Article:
Scientists from Kyushu University in Japan are saying that the country’s plan to phase out gasoline cars by the year 2035 might not cut down on CO2 emissions as much as they hoped. Instead of just switching to fully electric cars, Japan also wants to keep using hybrid cars, which still burn some gas. The problem is, this could actually make CO2 emissions go up for a while, not down like they wanted, making it harder for Japan to become carbon neutral.
The scientists from Kyushu University point out that while Japan’s aim to stop selling new gasoline cars is a good step, it’s not enough by itself. To really make a difference, the government needs to do more than just switch cars; it has to clean up the way electricity is made and the way cars are produced. Even the electric and hybrid cars need to last longer so they don’t have to be replaced as often. Otherwise, Japan will have a tough time lowering the amount of CO2 it puts out, which is a big part of the country’s goal to not add to the world’s climate problems.
Most places around the world are trying to figure out how to stop hurting the environment so much, especially when it comes to the air we breathe. Japan is on board with this and is making a rule to stop selling gas-powered cars by 2035. The idea is to move to cars that don’t pollute as much: electric ones (EVs), hybrids (HVs), and those fueled by hydrogen (FCVs). But to make this change really count in the fight against global warming, Japan has to make sure these cars and the power they use are as clean as possible.
Professor Shigemi Kagawa from Kyushu University’s Faculty of Economics has found something important and talked about it in his latest research paper for the Journal of Cleaner Production. He says that even though Japan is trying to do the right thing by planning to stop selling new gasoline cars, this step alone probably won’t get Japan to their big goal of cutting down on CO2 enough to really help with climate change.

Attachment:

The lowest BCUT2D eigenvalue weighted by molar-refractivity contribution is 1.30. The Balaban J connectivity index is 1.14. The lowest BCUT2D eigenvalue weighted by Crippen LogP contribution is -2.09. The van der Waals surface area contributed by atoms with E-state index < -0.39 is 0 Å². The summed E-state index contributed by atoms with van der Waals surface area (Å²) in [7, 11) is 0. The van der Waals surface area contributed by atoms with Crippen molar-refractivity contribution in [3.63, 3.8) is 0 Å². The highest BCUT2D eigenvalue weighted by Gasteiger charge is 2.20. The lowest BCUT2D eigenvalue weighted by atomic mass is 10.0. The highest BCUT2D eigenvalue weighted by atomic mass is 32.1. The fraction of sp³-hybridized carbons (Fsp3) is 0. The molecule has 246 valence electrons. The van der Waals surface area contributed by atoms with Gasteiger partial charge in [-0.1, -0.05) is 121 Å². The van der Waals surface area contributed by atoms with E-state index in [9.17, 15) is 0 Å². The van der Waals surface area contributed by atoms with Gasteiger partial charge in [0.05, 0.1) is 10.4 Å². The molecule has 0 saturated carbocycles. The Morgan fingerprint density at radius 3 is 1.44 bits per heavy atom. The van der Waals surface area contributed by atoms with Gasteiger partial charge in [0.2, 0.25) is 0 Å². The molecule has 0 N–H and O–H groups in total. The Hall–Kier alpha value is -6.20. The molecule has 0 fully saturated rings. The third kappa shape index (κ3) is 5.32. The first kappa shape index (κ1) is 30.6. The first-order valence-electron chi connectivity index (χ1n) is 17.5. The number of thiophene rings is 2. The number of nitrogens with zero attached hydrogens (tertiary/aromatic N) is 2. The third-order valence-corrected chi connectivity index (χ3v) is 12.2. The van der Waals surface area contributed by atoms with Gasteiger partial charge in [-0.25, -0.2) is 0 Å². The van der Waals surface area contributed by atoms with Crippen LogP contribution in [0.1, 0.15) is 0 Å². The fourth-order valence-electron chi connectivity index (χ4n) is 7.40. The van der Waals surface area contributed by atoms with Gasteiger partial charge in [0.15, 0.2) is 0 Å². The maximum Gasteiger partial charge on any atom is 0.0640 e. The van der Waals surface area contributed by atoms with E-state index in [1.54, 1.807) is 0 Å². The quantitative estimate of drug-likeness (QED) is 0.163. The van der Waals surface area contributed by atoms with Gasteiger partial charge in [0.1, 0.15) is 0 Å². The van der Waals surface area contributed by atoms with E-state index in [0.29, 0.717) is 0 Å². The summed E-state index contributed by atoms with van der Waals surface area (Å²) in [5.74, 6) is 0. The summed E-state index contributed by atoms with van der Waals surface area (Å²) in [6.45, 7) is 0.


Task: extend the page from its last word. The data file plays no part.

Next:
Kagawa explains, “”Our team focused on how much CO2 is produced during a car’s entire lifetime, from the first resource extracted from the earth to when it gets destroyed. Looking at the lifecycle CO2, or LC-CO2, of a car allow us to take a larger view on a car’s emissions.”
The scientists have come up with a list of important things Japan needs to work on if they really want to cut down on car-related CO2 emissions. Firstly, they need to be sure that all the materials and parts used in making the cars are also eco-friendly – basically, the entire process of creating a car needs to go green. Moreover, Japan’s power plants need to start using cleaner energy sources because the electricity that charges the electric cars shouldn’t be coming from polluting sources. And lastly, cars need to be built to last longer so that we aren’t constantly making more, which adds to pollution.
Professor Kagawa puts it bluntly when he says, “Making a car uses up a ton of energy right from the get-go. We’ve got to mine raw materials from the earth, process these materials, ship them around, and then build the car. And all of that – every single step – sends CO2 up into our atmosphere.” He points out something startling: creating an electric vehicle (EV) can release 1.5 to 2 times more CO2 than making a regular gasoline car. So if car companies just start cranking out electric cars without cleaning up the manufacturing process, we’re not going to see the drop in emissions we’re hoping for.